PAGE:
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The attic was dark, dusty and musty. The children gathered there, brothers and sisters, huddled together as close as they could. They sat there for hours, not moving, not speaking, barely breathing. The eldest, who knew most about what they were hiding from, cried silently as she held her baby brother close.

In the village, heavy boots marched through the streets. Fists hammered on doors, and strong shoulders broke them down if they went unopened. Mud was marched across carpets, doors were opened, cupboards moved, cellars searched. Angry voices shouted, and were answered with tears and unanswered cries for help.

The children, hungry, thirsty and tired, stayed still in the attic, listening to the sounds of the soldiers searching their village. They heard fists on the door down below, heard the sound of splintering wood and heavy footsteps as their hunters entered the house. The eldest girl clasped her hands together in prayer and closed her eyes. Her brothers and sisters silently copied her.

The trapdoor opened, sending dust flying about the attic. The girl opened her eyes and flinched as a torch was shone straight into her face. After a couple of seconds the light was lowered, and as her eyes adjusted to the light she could see the face of the soldier sent to find them. He was a young man, probably only a few years older than she was. He looked at her in silence.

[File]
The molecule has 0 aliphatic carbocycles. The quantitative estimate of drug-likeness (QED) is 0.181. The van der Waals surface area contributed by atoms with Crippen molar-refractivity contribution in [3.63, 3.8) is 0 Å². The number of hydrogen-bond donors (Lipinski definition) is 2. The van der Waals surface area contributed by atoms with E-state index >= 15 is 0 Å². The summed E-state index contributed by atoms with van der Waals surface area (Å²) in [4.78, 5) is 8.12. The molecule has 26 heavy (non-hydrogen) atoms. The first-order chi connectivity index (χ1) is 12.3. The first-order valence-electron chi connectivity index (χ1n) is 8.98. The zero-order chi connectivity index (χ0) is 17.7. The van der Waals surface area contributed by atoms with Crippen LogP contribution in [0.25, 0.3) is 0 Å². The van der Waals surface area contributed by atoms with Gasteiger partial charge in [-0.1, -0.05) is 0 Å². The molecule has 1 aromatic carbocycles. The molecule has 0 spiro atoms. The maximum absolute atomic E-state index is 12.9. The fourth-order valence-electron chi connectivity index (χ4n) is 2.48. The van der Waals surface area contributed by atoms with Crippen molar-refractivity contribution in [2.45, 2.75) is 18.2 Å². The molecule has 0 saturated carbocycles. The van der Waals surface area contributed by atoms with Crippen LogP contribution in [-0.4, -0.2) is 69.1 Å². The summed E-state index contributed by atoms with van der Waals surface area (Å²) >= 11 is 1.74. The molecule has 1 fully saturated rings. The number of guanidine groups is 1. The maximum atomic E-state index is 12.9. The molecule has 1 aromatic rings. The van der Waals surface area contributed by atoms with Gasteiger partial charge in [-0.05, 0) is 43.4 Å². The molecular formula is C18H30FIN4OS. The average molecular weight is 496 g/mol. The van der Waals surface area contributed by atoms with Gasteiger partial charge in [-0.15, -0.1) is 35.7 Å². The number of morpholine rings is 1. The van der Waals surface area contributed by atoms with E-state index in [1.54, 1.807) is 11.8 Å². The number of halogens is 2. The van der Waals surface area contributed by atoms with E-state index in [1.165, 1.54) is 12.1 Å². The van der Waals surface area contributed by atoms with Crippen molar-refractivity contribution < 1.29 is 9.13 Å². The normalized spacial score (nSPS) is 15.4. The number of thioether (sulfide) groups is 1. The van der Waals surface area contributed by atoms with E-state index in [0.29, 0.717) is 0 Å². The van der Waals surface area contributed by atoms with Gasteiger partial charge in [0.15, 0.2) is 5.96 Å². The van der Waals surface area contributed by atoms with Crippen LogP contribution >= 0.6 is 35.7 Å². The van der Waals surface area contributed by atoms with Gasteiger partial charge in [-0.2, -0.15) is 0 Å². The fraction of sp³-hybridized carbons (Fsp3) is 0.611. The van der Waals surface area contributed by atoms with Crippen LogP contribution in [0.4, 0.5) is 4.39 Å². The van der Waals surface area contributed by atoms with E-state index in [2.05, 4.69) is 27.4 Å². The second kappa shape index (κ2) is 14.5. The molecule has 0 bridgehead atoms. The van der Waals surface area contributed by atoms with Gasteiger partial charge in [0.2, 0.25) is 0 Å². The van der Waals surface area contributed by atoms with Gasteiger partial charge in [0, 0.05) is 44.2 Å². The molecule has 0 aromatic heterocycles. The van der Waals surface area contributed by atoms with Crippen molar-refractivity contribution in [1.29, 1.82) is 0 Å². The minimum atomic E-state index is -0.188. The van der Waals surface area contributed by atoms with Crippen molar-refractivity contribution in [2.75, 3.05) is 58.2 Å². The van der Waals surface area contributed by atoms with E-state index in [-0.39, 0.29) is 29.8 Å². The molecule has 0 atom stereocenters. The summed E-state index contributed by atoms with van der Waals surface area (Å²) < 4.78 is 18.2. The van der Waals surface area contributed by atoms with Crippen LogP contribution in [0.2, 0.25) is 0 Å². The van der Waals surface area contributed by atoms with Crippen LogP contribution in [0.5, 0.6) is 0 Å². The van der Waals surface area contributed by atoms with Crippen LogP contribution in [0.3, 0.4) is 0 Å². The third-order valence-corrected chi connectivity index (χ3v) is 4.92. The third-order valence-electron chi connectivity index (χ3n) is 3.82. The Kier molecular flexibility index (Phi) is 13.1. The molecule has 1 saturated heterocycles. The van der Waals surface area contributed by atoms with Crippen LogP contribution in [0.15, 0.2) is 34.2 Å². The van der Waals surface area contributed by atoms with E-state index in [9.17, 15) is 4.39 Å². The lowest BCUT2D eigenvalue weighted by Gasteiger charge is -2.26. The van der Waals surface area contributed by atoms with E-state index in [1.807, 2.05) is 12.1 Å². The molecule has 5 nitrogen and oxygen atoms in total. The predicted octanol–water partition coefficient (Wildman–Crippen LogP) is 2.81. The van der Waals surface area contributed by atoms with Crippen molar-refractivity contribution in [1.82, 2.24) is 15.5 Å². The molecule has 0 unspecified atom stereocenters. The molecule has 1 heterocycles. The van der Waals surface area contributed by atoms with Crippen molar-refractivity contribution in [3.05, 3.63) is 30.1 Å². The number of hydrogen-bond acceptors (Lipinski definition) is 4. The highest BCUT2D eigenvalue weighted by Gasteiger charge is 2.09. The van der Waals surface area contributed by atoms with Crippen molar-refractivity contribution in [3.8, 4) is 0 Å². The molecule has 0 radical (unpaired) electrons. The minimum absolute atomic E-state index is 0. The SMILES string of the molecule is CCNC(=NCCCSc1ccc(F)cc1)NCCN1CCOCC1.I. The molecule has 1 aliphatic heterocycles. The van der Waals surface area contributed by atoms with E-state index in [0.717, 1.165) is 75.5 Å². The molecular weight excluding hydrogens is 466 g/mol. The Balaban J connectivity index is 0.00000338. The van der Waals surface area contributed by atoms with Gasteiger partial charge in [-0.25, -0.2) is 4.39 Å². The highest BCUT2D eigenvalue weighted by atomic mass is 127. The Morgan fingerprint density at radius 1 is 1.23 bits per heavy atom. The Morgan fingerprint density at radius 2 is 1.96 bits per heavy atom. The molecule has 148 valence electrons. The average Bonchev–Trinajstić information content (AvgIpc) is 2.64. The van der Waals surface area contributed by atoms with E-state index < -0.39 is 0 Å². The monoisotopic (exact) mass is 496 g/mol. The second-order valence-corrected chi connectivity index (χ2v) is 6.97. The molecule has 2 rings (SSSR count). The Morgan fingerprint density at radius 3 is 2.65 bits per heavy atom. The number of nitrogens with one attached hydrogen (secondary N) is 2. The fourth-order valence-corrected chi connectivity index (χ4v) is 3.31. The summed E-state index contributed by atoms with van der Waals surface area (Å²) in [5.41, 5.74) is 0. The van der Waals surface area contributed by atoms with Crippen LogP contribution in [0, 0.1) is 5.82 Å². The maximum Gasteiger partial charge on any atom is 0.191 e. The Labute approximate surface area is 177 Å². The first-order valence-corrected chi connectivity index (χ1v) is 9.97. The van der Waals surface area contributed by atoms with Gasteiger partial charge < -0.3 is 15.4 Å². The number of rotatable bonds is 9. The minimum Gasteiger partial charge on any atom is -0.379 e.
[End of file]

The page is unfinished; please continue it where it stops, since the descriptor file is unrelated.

A harsh voice from below broke the peace. She couldn’t understand the words, but she understood the question. Was there anybody up there? She held her breath, looking at the soldier, putting her frail arms around her brothers and sisters. The soldier shouted back without taking his eyes off her.

One short word.

Heavy boots marched through the streets of the village. Fists hammered on doors, angry voices shouted, and in one attic a group of children cried silent tears of thanks for one soldier’s act of kindness.

© Kari Fay